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Born to Disappoint: Reflections on “Positive” Racial Stereotyping
Asians. The average Asian excels in math, science, and music, driven by her strict, insensitive parents. Categories of Asians include the Yo-Yo Ma, the Bruce Lee, the star student, and more generally the arrogant genius. Some live up to their stereotypes proudly, pretentious to the extent of degrading their classmates just to preserve their image of superiority. Some rebel by pursuing *gasp* literature and feel the cold shoulder from their families. Some remain unsure of the integrity of their personality. I’m Asian and I don’t fit nicely into a category, though others have put me into them.
The day I was born the doctor held my milk bottle six feet above my head and shook it expecting me to stand up and super-jump. But I didn’t know my name much less how to move. So the doctor frowns and scribbles another disappointment on his clipboard.
I hear you are talented musically.
I’ve never met this woman and am new to the school. Also, I’ve never played an instrument in my life! Though I told her she must be mistaken, this mischaracterization has persisted throughout the year. She sees a musician in me.
Ah, I glance down at my 21/25. On the outside, I show a small asymmetrical tug on my mouth, but nothing more, enthusing over my grade privately.
“Oh I though you would do better than me!” cried an airy, conditioned to me as insincere, voice.
I look right to see a noodle neck stretched over the aisle with cascading blond curls caressing a pale white face. The girl blinked her long eyelashes and fidgeted with her suggestive skirt. I am surprised she said the assertion not out of tact, but surprise, instantly flashing to smugness.
“That’s too bad. Your parents will bamboo stick you when you get home. Kidding!”
Yes, on the first day of school the arguably smartest girl of my year started an academic vendetta against the lethargic girl with chiseled eyes in the front row. She too probably expected a fair match.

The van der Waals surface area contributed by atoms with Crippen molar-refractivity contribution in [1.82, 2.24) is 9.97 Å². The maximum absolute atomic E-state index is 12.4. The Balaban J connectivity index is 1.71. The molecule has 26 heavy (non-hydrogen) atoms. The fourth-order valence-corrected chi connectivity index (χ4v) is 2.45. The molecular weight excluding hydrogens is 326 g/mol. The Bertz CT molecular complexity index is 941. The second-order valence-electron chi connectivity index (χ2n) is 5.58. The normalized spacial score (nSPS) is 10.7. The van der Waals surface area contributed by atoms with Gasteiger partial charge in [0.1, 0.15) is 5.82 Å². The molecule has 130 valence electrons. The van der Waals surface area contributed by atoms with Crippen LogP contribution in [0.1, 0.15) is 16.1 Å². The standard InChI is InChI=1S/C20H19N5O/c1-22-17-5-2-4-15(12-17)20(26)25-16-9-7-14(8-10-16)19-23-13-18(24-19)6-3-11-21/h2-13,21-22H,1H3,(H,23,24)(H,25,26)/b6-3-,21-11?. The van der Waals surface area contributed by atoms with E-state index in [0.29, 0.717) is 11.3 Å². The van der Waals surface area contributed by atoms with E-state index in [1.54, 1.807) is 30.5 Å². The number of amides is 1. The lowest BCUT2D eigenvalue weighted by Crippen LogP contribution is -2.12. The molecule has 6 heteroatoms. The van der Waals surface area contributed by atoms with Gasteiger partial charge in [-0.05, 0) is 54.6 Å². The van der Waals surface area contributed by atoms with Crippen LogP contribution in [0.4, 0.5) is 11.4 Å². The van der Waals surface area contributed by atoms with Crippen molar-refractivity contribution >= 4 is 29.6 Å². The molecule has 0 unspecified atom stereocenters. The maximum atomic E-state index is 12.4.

Uncontrollable anger, rising from the depths, presses outward against my skull.
You have life easy. When people see you, they see a pretty girl, part of what’s there, and you smile a vacuous smile, priding your manipulation all the while. You can conceal, but I am given no such liberty. When people see me, they see what’s not there. I cannot see my reflection in their rheumy eyes filled with cataracts of expectation.
The mascara-laden punk whom society rejects with disapproving head shaking and the misunderstood genius in a trollop’s body whom society gawks at: these purported valiant battles to achieve genuine self-expression are arrogant debris. These battlers feel complacent with their natural disguises and aim to show the world up. Likewise, you can raise the bar more easily than reach for a raised bar.
To not fulfill expectations, I disappoint the doctor.
To cross my hands in defiance to his absurd calculation, I disappoint the doctor.
While kicking and struggling in futility, I am prescient of my doom, destined to conform to a preset mold. Destined to die.
Baba, why didn’t you send me to play piano or do kung fu when I was little? They all do and they’re really good at it too from doing it for a long time.
“They all do? Huh.” A sarcastic smirk creased his brown face. “Do you know what they do? They’re busy finding dinner, shelter, and a stable living. They’re toiling the streets and sweating in the sun, stupid. I let you do what you want as a kid.”
My father’s a smart man. And he’s not a doctor.